the biggest issue besides traction people run into with front dd hubmotors is that as torque goes up, *and* regen braking is used, it's harder and harder to keep the axle from rocking in it's holders, and eventually spinning out. happens in the rear too, but it doesn't usually cause a severe injury-inducing crash if the rear axle comes out of holders or breaks off, where a front wheel that suddenly stops being able to spin certainly can. ;)

probalby not something you'll hve to worry about at your power and load levels, as long as the axle and mounting hardware is up to those.

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Re: Is a leisurely pedal cadence possible going 25 mph on an ebike?

Post by amberwolf » Jan 10 2020 3:25pm

regarding gearing...if the sa igh is like any of the ones i've held in my hands, 14t is probably the smallest you could fit for one.

you can get a bunch of sizes here int this randomly found sa 3speed sprocket search
https://www.wheelandsprocket.com/produc ... 5383-1.htm
and 14t is smallest they carry probably for that reason.
Option UPC Store SKU
18t / dished 1/8" 04710944237603
20t / dished 1/8" 04710944239010
22t / dished 1/8" 04710944238518 STU33822520G
24t / dished 1/8" 04710944245141
14t / flat 1/8" 04710944228724
16t / flat 1/8" 04710944236903
18t / flat 1/8" 04710944236927
20t / flat 1/8" 04710944238952
22t / flat 1/8" 04710944238969
14t / flat 3/32" 04710944238976
16t / flat 3/32" 04710944228748 STU35573555G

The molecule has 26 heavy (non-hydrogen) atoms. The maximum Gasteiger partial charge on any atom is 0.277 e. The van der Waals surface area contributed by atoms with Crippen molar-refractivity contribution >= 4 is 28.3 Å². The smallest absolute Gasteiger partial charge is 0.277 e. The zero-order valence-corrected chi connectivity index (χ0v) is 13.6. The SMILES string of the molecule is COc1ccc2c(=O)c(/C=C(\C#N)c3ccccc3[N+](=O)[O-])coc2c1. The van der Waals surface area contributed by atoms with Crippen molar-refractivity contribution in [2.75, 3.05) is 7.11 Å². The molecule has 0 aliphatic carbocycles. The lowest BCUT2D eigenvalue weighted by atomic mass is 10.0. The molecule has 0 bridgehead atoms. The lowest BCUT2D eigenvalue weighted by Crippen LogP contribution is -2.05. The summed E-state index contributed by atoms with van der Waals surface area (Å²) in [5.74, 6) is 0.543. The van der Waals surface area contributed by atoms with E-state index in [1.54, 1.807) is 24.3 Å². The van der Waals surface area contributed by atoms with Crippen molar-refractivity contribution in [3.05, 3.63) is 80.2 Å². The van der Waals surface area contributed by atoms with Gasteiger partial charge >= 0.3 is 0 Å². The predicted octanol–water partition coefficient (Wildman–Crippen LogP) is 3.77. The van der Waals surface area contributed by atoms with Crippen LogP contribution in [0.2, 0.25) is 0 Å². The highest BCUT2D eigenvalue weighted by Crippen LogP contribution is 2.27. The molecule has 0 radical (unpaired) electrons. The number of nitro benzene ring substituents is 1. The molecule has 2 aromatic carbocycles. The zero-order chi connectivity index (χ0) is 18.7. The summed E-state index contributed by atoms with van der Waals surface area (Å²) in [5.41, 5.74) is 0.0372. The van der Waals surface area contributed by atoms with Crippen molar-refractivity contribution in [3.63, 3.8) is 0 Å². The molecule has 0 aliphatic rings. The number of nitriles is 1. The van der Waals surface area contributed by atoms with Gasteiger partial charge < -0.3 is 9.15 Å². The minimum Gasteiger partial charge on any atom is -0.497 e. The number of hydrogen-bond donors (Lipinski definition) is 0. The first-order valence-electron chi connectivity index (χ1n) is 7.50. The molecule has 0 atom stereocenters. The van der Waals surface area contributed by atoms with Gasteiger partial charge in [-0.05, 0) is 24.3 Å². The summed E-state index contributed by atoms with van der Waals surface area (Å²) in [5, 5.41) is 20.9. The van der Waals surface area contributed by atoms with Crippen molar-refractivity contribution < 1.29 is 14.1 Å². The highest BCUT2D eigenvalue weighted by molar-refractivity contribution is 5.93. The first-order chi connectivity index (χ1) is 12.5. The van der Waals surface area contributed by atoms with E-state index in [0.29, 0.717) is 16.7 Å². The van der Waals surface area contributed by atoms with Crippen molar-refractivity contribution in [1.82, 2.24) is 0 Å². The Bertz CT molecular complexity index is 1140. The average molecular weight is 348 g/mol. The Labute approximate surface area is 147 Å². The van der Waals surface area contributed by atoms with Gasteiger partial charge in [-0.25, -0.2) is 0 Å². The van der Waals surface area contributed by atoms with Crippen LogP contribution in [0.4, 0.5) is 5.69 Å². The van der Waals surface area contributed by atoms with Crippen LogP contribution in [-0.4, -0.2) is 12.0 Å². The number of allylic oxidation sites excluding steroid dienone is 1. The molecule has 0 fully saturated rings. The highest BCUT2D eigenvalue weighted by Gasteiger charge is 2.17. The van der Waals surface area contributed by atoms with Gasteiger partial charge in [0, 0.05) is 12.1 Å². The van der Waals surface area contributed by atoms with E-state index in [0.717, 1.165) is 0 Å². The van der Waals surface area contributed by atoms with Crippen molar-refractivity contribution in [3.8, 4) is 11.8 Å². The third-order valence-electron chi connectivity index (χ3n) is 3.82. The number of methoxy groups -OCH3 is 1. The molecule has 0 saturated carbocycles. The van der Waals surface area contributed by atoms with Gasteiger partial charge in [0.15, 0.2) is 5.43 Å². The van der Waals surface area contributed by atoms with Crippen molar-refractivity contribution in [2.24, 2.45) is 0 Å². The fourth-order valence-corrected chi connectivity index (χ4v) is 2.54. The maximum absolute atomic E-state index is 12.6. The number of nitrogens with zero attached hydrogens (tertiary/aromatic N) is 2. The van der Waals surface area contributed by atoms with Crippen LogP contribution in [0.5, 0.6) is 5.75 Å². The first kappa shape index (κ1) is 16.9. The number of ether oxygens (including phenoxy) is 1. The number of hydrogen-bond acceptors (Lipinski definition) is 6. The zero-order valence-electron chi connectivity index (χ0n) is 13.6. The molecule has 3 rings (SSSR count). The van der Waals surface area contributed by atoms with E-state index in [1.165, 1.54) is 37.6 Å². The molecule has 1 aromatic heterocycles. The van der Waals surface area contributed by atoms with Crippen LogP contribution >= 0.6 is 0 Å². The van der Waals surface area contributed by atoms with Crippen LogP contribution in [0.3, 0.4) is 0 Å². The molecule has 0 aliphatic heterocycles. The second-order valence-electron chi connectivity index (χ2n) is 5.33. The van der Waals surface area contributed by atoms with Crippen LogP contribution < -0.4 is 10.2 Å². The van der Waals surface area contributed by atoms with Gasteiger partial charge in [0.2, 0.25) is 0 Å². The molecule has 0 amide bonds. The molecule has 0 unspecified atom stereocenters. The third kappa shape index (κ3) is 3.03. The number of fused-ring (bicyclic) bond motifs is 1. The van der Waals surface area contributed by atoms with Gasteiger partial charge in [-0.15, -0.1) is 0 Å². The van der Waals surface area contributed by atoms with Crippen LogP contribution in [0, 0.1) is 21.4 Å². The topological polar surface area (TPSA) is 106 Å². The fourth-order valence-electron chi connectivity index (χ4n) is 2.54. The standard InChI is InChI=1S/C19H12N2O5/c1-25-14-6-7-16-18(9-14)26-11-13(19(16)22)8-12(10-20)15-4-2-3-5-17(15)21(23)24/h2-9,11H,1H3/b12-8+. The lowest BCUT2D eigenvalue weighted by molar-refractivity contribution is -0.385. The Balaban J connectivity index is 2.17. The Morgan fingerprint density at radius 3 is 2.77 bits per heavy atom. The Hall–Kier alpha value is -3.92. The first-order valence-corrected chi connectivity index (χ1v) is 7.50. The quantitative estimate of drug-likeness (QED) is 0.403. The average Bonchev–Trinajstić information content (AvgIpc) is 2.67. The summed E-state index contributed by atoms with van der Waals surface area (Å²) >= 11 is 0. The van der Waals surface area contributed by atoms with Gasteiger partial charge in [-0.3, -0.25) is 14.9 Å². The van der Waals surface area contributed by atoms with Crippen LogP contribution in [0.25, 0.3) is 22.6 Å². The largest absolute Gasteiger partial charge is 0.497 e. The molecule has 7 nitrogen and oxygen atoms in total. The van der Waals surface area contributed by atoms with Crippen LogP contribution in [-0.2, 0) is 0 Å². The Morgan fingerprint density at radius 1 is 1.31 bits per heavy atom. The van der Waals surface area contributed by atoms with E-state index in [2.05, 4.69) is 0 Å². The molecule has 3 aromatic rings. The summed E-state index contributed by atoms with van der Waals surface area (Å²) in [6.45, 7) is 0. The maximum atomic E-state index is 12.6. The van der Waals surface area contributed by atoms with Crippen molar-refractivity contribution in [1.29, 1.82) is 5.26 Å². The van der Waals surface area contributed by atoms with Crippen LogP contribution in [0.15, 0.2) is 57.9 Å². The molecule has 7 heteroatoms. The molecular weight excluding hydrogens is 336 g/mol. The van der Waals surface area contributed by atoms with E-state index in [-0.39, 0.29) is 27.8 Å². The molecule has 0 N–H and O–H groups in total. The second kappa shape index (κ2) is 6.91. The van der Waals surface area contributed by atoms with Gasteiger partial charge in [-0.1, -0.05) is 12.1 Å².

18t / flat 3/32" 04710944238983
20t / flat 3/32" 04710944238990
22t / flat 3/32" 04710944239003
it would require a custom made adapter and axle spacers / custom dropout spacing with torque clamps to make a sort of top-hat shaped adapter to go from the diameter of the sprocket mount on the igh out to over the axle itslef, with a bearing inside it to support it on the axle surface, then down in diameter enough to fit the inside of a 10t sprocket.

most cassettes and freewheels only go down to 11t, so even if you have one of the combo type ighs that has a cassette freehub *and* internal gearing, you still can probably only put 11t on it.

if it's got a threaded spot for a regulard freewheel instead of freehub splines, there are cheaply-made 10t freewheels that should fit on that.
https://www.google.com/search?q=10t+sprocket+freewheel
edit, was wron,g, the one i'm thinking of is 12t
viewtopic.php?f=2&t=67833&p=1237062
can't find a 10 except on a verys pecific regular bike hub, no gearing inside it. no freewhel eaither, is ifxed so chain would always move whether pedalling or not.

recumpence made one on a jackshaft
viewtopic.php?f=28&t=22483
but that's not what ou're after.

however, all small gearing like that wears out quickly, vs larger sprockets, so you may end up replacing it frequently. not as frequently with just pedal power as with motor power, but still more than if you used larger ones.